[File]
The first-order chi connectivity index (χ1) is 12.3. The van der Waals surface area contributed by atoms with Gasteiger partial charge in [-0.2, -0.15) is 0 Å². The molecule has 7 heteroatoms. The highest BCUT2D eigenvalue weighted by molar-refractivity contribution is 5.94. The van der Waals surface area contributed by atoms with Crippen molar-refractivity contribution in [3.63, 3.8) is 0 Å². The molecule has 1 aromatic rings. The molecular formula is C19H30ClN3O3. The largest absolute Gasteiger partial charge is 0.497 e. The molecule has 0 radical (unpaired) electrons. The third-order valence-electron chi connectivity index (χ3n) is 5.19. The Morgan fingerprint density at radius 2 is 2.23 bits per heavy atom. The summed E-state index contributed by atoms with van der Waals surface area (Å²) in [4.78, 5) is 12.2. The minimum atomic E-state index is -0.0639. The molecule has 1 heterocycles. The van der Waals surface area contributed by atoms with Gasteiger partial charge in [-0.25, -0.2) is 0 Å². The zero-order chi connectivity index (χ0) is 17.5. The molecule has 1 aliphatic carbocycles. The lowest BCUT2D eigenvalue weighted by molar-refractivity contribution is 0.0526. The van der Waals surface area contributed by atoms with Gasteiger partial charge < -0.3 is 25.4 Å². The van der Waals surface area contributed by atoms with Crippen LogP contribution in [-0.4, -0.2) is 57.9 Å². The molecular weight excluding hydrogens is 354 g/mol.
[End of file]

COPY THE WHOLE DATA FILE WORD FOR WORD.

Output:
The first-order chi connectivity index (χ1) is 12.3. The van der Waals surface area contributed by atoms with Gasteiger partial charge in [-0.2, -0.15) is 0 Å². The molecule has 7 heteroatoms. The highest BCUT2D eigenvalue weighted by molar-refractivity contribution is 5.94. The van der Waals surface area contributed by atoms with Crippen molar-refractivity contribution in [3.63, 3.8) is 0 Å². The molecule has 1 aromatic rings. The molecular formula is C19H30ClN3O3. The largest absolute Gasteiger partial charge is 0.497 e. The molecule has 0 radical (unpaired) electrons. The third-order valence-electron chi connectivity index (χ3n) is 5.19. The Morgan fingerprint density at radius 2 is 2.23 bits per heavy atom. The summed E-state index contributed by atoms with van der Waals surface area (Å²) in [4.78, 5) is 12.2. The minimum atomic E-state index is -0.0639. The molecule has 1 heterocycles. The van der Waals surface area contributed by atoms with Gasteiger partial charge in [-0.25, -0.2) is 0 Å². The zero-order chi connectivity index (χ0) is 17.5. The molecule has 1 aliphatic carbocycles. The lowest BCUT2D eigenvalue weighted by molar-refractivity contribution is 0.0526. The van der Waals surface area contributed by atoms with Gasteiger partial charge < -0.3 is 25.4 Å². The van der Waals surface area contributed by atoms with Crippen LogP contribution in [-0.4, -0.2) is 57.9 Å². The molecular weight excluding hydrogens is 354 g/mol.